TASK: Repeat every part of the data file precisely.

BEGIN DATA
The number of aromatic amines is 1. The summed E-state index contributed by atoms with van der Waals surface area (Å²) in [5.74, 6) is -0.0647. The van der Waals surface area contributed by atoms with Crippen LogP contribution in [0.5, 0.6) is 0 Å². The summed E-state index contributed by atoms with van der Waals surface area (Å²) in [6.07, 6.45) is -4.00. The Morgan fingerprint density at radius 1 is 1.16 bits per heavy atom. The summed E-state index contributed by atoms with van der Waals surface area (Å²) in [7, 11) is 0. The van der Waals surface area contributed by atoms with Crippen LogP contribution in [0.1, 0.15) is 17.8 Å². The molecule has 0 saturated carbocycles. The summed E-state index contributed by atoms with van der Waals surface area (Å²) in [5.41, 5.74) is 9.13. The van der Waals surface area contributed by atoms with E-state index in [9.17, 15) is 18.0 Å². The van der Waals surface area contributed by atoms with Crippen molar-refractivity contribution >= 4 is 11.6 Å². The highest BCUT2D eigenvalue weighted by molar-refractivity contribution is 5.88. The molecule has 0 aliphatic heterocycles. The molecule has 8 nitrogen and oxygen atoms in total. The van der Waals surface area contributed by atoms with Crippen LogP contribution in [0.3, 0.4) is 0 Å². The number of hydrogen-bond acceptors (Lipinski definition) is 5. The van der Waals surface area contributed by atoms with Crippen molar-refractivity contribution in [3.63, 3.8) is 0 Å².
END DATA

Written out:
The number of aromatic amines is 1. The summed E-state index contributed by atoms with van der Waals surface area (Å²) in [5.74, 6) is -0.0647. The van der Waals surface area contributed by atoms with Crippen LogP contribution in [0.5, 0.6) is 0 Å². The summed E-state index contributed by atoms with van der Waals surface area (Å²) in [6.07, 6.45) is -4.00. The Morgan fingerprint density at radius 1 is 1.16 bits per heavy atom. The summed E-state index contributed by atoms with van der Waals surface area (Å²) in [7, 11) is 0. The van der Waals surface area contributed by atoms with Crippen LogP contribution in [0.1, 0.15) is 17.8 Å². The molecule has 0 saturated carbocycles. The summed E-state index contributed by atoms with van der Waals surface area (Å²) in [5.41, 5.74) is 9.13. The van der Waals surface area contributed by atoms with E-state index in [9.17, 15) is 18.0 Å². The van der Waals surface area contributed by atoms with Crippen molar-refractivity contribution >= 4 is 11.6 Å². The highest BCUT2D eigenvalue weighted by molar-refractivity contribution is 5.88. The molecule has 0 aliphatic heterocycles. The molecule has 8 nitrogen and oxygen atoms in total. The van der Waals surface area contributed by atoms with Crippen LogP contribution in [0.3, 0.4) is 0 Å². The number of hydrogen-bond acceptors (Lipinski definition) is 5. The van der Waals surface area contributed by atoms with Crippen molar-refractivity contribution in [3.63, 3.8) is 0 Å².